The land, which rises on both sides, is characterised by rocks and heather and is therefore typical of the region. This is another reason why the family chose wood as building material. The architect's intention was to underline this original landscape by raising the building that was to be built between two rocky elevations, so that no removal work was necessary.
Project New construction, detached family home An Cala
Location Nedd, Scotland
Client Carbon Dynamic
Architecture Mary Arnold-Forster Architects
Usable area 105 m²
Material use 32 m³ binderholz CLT BBS, 406 m² 3-layer solid wood panels of fir with radial and half-radial saw cut
With this special location in a spectacular part of the west coast of Scotland, the architect wanted to focus on the surrounding area by lifting the building above the ground to avoid any stone removal work. The total of 13 modules consists of binderholz CLT BBS with a wood fibre exterior insulation and a superficially charred larch façade. The house was designed with a fixed grid in mind, which related to the size of the truck that would be able to travel along the winding road. The modules were designed at the Carbon Dynamic factory near Inverness, where the architect and the client had the opportunity to stay always up to date about the progress. Only four days passed from the delivery to the construction of the house.
Due to the solid wood construction, the building has a good insulating effect and requires almost no additional heating. Only a tiled stove and a few infrared heating panels provide additional heating. The house consists of three different main modules, which are connected by a glazed corridor and protrude beyond the rocky embankment. The south-facing deck connects the living room with the bedroom and floats like the building above the peat floor. The 'main capsule' with the living room consists of five modules, while the master bedroom with the attached bathroom and a utility room behind it consists of four and the guest room with shower room and storage room consists of three modules. The corridor with glass roof, which connects all three main modules, was designed with interior larch cladding resembling the outer façade.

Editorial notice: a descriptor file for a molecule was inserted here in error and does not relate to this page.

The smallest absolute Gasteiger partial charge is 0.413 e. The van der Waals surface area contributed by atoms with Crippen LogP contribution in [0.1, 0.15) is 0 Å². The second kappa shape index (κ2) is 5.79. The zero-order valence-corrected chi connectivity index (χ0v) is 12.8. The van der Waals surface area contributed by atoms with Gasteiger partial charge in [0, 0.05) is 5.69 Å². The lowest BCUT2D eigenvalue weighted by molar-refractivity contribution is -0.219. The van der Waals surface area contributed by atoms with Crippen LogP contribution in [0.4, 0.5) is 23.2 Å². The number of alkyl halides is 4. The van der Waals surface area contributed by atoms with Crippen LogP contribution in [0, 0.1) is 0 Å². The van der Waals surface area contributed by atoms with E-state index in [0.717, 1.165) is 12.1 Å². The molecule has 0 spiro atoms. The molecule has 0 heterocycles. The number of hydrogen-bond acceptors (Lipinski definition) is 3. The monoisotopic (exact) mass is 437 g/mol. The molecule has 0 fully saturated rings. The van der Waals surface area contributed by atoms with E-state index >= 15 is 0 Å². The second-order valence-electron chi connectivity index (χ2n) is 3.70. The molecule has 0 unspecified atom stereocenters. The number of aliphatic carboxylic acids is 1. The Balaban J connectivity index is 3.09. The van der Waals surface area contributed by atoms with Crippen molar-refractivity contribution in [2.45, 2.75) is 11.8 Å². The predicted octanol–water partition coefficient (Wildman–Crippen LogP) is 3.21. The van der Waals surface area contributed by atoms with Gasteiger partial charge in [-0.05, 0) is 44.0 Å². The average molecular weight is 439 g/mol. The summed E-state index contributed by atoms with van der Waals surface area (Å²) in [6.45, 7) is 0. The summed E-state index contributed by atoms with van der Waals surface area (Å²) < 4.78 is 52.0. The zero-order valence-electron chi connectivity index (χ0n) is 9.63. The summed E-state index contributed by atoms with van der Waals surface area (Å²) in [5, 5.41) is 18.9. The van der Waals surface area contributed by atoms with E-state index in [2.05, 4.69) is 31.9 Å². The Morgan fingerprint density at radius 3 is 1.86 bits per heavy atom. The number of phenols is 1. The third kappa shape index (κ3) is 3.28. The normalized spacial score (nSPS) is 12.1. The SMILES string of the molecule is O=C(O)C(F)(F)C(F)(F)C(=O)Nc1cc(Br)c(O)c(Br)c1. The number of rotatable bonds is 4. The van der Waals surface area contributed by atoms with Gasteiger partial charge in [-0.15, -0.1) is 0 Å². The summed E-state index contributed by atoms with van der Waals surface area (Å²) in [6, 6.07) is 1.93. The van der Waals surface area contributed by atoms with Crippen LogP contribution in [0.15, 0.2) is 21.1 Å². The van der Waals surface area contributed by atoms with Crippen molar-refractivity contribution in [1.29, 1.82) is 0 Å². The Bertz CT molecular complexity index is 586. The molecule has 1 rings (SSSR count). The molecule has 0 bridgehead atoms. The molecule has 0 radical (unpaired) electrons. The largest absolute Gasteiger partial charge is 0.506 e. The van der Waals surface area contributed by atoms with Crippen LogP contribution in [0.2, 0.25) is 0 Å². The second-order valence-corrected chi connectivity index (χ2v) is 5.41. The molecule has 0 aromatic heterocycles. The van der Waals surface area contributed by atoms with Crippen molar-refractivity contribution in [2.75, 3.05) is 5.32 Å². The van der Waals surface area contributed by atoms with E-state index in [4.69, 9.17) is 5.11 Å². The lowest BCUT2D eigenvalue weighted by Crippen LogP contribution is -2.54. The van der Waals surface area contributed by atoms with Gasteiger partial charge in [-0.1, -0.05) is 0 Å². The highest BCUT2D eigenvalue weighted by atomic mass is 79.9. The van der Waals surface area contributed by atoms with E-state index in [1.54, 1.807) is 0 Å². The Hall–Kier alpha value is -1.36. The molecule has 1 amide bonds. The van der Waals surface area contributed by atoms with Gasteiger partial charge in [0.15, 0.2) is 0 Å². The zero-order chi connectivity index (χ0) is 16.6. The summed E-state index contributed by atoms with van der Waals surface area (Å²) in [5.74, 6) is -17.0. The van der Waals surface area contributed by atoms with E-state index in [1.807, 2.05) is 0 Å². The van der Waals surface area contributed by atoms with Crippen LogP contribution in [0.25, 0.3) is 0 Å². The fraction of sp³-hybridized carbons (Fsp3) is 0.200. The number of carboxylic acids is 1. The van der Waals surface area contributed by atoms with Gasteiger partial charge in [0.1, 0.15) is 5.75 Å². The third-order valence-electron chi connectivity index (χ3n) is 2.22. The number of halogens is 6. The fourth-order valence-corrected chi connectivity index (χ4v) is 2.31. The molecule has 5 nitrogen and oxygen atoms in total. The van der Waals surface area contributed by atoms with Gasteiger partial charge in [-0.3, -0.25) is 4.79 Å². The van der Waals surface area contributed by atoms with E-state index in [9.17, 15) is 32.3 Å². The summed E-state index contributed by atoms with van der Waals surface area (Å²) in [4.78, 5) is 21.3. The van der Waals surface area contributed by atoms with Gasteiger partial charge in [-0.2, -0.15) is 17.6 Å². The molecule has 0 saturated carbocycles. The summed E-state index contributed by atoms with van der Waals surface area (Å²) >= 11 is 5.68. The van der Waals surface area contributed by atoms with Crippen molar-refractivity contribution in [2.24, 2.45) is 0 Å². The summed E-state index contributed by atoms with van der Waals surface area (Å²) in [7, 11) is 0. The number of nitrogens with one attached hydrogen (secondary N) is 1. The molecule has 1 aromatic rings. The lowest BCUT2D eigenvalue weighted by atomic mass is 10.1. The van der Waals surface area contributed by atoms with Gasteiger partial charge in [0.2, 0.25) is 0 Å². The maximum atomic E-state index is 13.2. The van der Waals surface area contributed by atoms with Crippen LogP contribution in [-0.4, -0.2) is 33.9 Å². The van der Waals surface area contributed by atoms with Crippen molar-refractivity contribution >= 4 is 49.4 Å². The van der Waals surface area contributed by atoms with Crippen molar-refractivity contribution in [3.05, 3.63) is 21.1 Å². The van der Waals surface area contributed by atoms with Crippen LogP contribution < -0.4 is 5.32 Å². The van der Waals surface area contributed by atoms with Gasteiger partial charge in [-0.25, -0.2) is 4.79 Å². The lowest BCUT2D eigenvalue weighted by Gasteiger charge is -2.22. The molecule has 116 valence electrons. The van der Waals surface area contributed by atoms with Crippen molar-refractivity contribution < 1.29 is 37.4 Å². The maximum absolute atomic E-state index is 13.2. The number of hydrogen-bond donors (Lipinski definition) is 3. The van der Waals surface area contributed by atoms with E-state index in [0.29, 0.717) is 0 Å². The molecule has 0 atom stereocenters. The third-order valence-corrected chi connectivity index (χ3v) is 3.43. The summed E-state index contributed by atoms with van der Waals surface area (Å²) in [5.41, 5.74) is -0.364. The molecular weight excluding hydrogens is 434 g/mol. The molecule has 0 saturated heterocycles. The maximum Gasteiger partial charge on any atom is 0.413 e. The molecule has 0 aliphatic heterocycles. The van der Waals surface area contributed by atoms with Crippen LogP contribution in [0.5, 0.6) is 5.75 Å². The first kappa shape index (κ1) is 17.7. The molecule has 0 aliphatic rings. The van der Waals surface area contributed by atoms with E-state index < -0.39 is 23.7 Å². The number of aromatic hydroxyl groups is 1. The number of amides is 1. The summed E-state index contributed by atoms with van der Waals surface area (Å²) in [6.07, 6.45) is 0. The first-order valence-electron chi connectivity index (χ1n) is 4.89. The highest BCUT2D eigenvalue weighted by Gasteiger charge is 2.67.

While the windows at the rear of the house give portraitistic glimpses of rocks and heather, at the end of the corridor an almost epic view of Loch Nedd and the Quinaig massif opens up in the background. The aim was to make the ordinary extraordinary.
The design was developed during several meetings of the architect with the client in the factory. Initially, the building was virtually visualised and later presented as a model with cladding. While the elements were under construction, the family could watch the development of the design and contribute directly to changes.
The Royal Incorporation of Architects in Scotland (RIAS) is a champion of architecture and landscaping in Scotland. The association supports the interests of its growing membership, which is united by its six Regional Chapters, to promote the importance of architecturally outstanding buildings and locations.
Statement from the family: "Our house in Nedd is very special and unique. It really is a dream house made of wood, which was only possible with the vision, talent and experience of Mary Arnold-Forster."
Fotos: © David Barbour